• “Abortion is never necessary to save a woman’s life.”
  • “Schools shouldn’t teach about condoms because they make you more likely to get sexually transmitted infections.”
  • “If you’re raped, you’re less likely to get pregnant than with consensual sex, therefore if you’re pregnant you wanted it.”
  • The regularly reoccuring Global Gag Rule that has required international family planning entities that receive U.S. funds not use any separate funds to even say the word “abortion.”
  • The history of books, including James Joyce’s Ulysses, going to court within the United States.

There are a few regularly reoccurring accusations of censorship leveled against feminists that I’d like to address directly, and why the actions discussed are not censorship.

Applying pressure to a private business that has condoned, promoted or not taken a position against hate speech against women is not censorship, it’s activism. Our lives are increasingly defined by corporations and their policies. Telling an advertiser to stop objectifying women isn’t censorship, it’s applying consumer demand within the free market. Telling a business to stop sponsoring a show that calls women sluts for using basic birth control — nearly every woman in this country at some point in her life — isn’t censorship, it’s assisting them and other consumers in allocating their dollars wisely. Telling a user-dependent website to stop tolerating rape imagery isn’t censorship, it’s an uprising within the user community for the purpose of adjusting community standards to those that are safer for everyone. Private corporations are free to ignore the activism, and they are also free to do the right thing. When given sufficient nudge they often do, because women are important consumers.

Supporting policies that require the posting of disclaimers within settings where medical care might not be offered, despite presentations to the contrary, is not censorship, it’s the supplementation of additional (accurate) information in keeping with the Hippocratic Oath to do no harm. At the local level, feminists often take action to ensure that crisis pregnancy centers representing themselves as medical facilities make it clear that many or all staff are not medical professionals and that they are not dispensing medical advice. That is not censorship. No one is stopping them from lying and saying that abortion causes breast cancer, and other non-truths that have been debunked. Posting a sign when a pharmacist refuses to dispense contraception is not censorship. Requiring Catholic hospitals that don’t provide the full range of medical care to make that clear in materials is not censorship. In all cases they are left free to continue lying and suppressing — how is that censorship?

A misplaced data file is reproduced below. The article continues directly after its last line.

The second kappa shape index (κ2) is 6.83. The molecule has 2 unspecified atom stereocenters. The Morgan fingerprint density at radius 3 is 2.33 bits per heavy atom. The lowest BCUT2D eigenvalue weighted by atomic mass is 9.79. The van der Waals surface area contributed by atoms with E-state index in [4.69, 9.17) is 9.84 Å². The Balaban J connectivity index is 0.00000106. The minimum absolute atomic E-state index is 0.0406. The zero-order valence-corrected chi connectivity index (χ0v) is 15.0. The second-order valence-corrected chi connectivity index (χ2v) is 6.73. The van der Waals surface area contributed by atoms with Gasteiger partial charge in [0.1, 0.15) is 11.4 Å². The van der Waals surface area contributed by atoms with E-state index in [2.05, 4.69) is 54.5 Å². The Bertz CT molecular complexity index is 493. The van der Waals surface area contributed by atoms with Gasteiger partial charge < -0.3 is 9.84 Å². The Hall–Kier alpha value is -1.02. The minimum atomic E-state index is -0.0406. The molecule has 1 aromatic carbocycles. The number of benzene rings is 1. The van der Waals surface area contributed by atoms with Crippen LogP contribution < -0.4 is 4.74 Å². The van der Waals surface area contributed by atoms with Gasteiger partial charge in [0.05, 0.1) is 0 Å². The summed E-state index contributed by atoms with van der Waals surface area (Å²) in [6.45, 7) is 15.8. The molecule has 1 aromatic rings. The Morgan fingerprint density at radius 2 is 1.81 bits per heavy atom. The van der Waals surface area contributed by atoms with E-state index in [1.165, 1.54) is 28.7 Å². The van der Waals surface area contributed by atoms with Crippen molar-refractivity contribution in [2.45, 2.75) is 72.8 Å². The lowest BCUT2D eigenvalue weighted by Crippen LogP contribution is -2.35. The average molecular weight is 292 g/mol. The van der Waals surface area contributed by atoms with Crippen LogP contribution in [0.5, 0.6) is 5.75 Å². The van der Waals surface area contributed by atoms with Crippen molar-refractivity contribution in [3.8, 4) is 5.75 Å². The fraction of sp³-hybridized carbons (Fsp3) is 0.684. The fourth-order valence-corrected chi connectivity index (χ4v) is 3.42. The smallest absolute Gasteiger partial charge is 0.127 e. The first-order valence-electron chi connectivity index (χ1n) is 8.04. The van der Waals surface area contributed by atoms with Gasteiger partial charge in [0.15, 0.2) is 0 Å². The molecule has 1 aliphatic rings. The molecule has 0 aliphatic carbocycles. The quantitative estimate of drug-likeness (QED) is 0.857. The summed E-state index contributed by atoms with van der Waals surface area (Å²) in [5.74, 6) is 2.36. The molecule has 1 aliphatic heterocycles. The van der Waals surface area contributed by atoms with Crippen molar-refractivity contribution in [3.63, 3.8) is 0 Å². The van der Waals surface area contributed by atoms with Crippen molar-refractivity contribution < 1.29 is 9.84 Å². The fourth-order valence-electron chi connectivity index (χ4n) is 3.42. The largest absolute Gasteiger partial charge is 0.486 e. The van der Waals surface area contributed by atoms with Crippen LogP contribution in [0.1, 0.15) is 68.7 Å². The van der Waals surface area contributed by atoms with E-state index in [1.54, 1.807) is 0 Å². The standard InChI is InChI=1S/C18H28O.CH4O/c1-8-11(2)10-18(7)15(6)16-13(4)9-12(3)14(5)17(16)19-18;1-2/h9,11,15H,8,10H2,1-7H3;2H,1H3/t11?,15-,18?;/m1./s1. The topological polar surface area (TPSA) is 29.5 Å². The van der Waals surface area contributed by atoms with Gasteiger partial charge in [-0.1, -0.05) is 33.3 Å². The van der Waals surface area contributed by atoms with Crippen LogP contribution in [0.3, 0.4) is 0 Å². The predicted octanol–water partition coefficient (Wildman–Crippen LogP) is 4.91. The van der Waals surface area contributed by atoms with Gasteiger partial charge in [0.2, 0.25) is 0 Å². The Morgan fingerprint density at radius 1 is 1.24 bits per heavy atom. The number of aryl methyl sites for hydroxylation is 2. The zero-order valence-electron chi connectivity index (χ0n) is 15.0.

The “censorship” charge against feminists tends to be ridiculous, and we can expect it to keep on coming. It’s almost worth a laugh since those who yell it the loudest tend to be those who most rely on censorship to continue legacies of discrimination that the human spirit has long outgrown. In the meantime it’s important to remember that those leveling the charge are more often those who wish to leverage institutions to control and suppress others, while feminists are those who wish to expand institutional freedom to allow more people to live equitably and with justice for all.